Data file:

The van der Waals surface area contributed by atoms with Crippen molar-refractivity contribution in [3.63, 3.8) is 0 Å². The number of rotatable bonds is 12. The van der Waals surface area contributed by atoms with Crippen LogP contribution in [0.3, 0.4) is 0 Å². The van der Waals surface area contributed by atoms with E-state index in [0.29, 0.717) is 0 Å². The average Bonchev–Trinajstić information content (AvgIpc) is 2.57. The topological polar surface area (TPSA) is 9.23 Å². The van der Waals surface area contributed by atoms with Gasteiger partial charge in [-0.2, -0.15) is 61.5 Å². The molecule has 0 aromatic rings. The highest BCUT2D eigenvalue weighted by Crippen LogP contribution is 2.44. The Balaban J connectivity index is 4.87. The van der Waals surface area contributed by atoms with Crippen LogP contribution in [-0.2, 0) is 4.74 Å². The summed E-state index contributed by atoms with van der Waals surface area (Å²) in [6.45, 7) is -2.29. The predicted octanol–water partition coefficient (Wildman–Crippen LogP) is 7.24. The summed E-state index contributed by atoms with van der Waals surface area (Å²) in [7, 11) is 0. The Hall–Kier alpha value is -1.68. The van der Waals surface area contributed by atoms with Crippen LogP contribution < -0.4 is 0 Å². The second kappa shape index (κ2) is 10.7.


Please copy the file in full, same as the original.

The van der Waals surface area contributed by atoms with Crippen molar-refractivity contribution in [3.63, 3.8) is 0 Å². The number of rotatable bonds is 12. The van der Waals surface area contributed by atoms with Crippen LogP contribution in [0.3, 0.4) is 0 Å². The van der Waals surface area contributed by atoms with E-state index in [0.29, 0.717) is 0 Å². The average Bonchev–Trinajstić information content (AvgIpc) is 2.57. The topological polar surface area (TPSA) is 9.23 Å². The van der Waals surface area contributed by atoms with Gasteiger partial charge in [-0.2, -0.15) is 61.5 Å². The molecule has 0 aromatic rings. The highest BCUT2D eigenvalue weighted by Crippen LogP contribution is 2.44. The Balaban J connectivity index is 4.87. The van der Waals surface area contributed by atoms with Crippen LogP contribution in [-0.2, 0) is 4.74 Å². The summed E-state index contributed by atoms with van der Waals surface area (Å²) in [6.45, 7) is -2.29. The predicted octanol–water partition coefficient (Wildman–Crippen LogP) is 7.24. The summed E-state index contributed by atoms with van der Waals surface area (Å²) in [7, 11) is 0. The Hall–Kier alpha value is -1.68. The van der Waals surface area contributed by atoms with Crippen LogP contribution < -0.4 is 0 Å². The second kappa shape index (κ2) is 10.7.